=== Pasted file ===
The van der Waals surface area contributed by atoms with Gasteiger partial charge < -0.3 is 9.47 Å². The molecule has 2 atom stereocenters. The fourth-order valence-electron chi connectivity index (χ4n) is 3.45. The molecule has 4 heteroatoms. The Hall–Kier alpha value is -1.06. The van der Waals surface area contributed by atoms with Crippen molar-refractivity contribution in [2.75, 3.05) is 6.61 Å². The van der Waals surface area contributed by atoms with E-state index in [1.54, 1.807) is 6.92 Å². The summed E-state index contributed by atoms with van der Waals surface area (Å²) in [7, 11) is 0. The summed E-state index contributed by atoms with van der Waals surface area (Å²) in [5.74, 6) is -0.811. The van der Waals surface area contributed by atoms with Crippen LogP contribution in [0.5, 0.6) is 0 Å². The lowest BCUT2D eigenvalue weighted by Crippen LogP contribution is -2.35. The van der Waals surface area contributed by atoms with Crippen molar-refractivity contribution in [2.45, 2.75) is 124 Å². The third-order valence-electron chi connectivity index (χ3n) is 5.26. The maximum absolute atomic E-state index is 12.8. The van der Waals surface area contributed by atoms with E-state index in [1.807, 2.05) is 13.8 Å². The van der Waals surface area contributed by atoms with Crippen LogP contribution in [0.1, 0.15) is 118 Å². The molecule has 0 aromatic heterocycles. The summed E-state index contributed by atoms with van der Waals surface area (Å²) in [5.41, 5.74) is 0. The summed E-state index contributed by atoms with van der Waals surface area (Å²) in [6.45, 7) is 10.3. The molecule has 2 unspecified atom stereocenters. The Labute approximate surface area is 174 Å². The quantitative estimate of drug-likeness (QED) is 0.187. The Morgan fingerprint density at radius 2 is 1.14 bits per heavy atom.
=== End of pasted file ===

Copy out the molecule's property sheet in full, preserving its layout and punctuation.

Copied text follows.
The van der Waals surface area contributed by atoms with Gasteiger partial charge < -0.3 is 9.47 Å². The molecule has 2 atom stereocenters. The fourth-order valence-electron chi connectivity index (χ4n) is 3.45. The molecule has 4 heteroatoms. The Hall–Kier alpha value is -1.06. The van der Waals surface area contributed by atoms with Crippen molar-refractivity contribution in [2.75, 3.05) is 6.61 Å². The van der Waals surface area contributed by atoms with E-state index in [1.54, 1.807) is 6.92 Å². The summed E-state index contributed by atoms with van der Waals surface area (Å²) in [7, 11) is 0. The summed E-state index contributed by atoms with van der Waals surface area (Å²) in [5.74, 6) is -0.811. The van der Waals surface area contributed by atoms with Crippen LogP contribution in [0.5, 0.6) is 0 Å². The lowest BCUT2D eigenvalue weighted by Crippen LogP contribution is -2.35. The van der Waals surface area contributed by atoms with Crippen molar-refractivity contribution in [2.45, 2.75) is 124 Å². The third-order valence-electron chi connectivity index (χ3n) is 5.26. The maximum absolute atomic E-state index is 12.8. The van der Waals surface area contributed by atoms with E-state index in [1.807, 2.05) is 13.8 Å². The van der Waals surface area contributed by atoms with Crippen LogP contribution in [0.1, 0.15) is 118 Å². The molecule has 0 aromatic heterocycles. The summed E-state index contributed by atoms with van der Waals surface area (Å²) in [5.41, 5.74) is 0. The summed E-state index contributed by atoms with van der Waals surface area (Å²) in [6.45, 7) is 10.3. The molecule has 2 unspecified atom stereocenters. The Labute approximate surface area is 174 Å². The quantitative estimate of drug-likeness (QED) is 0.187. The Morgan fingerprint density at radius 2 is 1.14 bits per heavy atom.